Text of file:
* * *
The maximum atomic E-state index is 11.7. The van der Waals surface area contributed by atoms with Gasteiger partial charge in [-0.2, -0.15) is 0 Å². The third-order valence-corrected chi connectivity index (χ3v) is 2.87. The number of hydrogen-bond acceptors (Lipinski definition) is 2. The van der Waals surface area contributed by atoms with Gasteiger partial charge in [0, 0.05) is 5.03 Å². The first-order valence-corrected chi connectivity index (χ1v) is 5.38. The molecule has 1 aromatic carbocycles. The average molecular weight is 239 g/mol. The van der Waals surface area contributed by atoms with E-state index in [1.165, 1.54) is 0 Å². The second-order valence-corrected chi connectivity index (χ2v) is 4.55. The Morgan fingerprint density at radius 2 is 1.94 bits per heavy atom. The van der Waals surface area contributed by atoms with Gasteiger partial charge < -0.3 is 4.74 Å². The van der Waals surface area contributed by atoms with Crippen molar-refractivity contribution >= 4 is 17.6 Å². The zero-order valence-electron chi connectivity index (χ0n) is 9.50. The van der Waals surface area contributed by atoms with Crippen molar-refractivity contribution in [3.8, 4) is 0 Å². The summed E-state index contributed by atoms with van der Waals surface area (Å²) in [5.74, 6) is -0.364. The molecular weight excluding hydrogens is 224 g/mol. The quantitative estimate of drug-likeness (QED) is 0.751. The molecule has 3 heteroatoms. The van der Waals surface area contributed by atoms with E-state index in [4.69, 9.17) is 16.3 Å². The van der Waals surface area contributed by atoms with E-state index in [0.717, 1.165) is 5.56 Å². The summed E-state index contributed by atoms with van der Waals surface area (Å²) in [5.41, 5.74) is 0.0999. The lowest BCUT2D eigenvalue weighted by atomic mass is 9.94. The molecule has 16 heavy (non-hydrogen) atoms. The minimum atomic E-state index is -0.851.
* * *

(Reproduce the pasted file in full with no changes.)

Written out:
The maximum atomic E-state index is 11.7. The van der Waals surface area contributed by atoms with Gasteiger partial charge in [-0.2, -0.15) is 0 Å². The third-order valence-corrected chi connectivity index (χ3v) is 2.87. The number of hydrogen-bond acceptors (Lipinski definition) is 2. The van der Waals surface area contributed by atoms with Gasteiger partial charge in [0, 0.05) is 5.03 Å². The first-order valence-corrected chi connectivity index (χ1v) is 5.38. The molecule has 1 aromatic carbocycles. The average molecular weight is 239 g/mol. The van der Waals surface area contributed by atoms with E-state index in [1.165, 1.54) is 0 Å². The second-order valence-corrected chi connectivity index (χ2v) is 4.55. The Morgan fingerprint density at radius 2 is 1.94 bits per heavy atom. The van der Waals surface area contributed by atoms with Gasteiger partial charge < -0.3 is 4.74 Å². The van der Waals surface area contributed by atoms with Crippen molar-refractivity contribution >= 4 is 17.6 Å². The zero-order valence-electron chi connectivity index (χ0n) is 9.50. The van der Waals surface area contributed by atoms with Crippen molar-refractivity contribution in [3.8, 4) is 0 Å². The summed E-state index contributed by atoms with van der Waals surface area (Å²) in [5.74, 6) is -0.364. The molecular weight excluding hydrogens is 224 g/mol. The quantitative estimate of drug-likeness (QED) is 0.751. The molecule has 3 heteroatoms. The van der Waals surface area contributed by atoms with E-state index in [4.69, 9.17) is 16.3 Å². The van der Waals surface area contributed by atoms with E-state index in [0.717, 1.165) is 5.56 Å². The summed E-state index contributed by atoms with van der Waals surface area (Å²) in [5.41, 5.74) is 0.0999. The lowest BCUT2D eigenvalue weighted by atomic mass is 9.94. The molecule has 16 heavy (non-hydrogen) atoms. The minimum atomic E-state index is -0.851.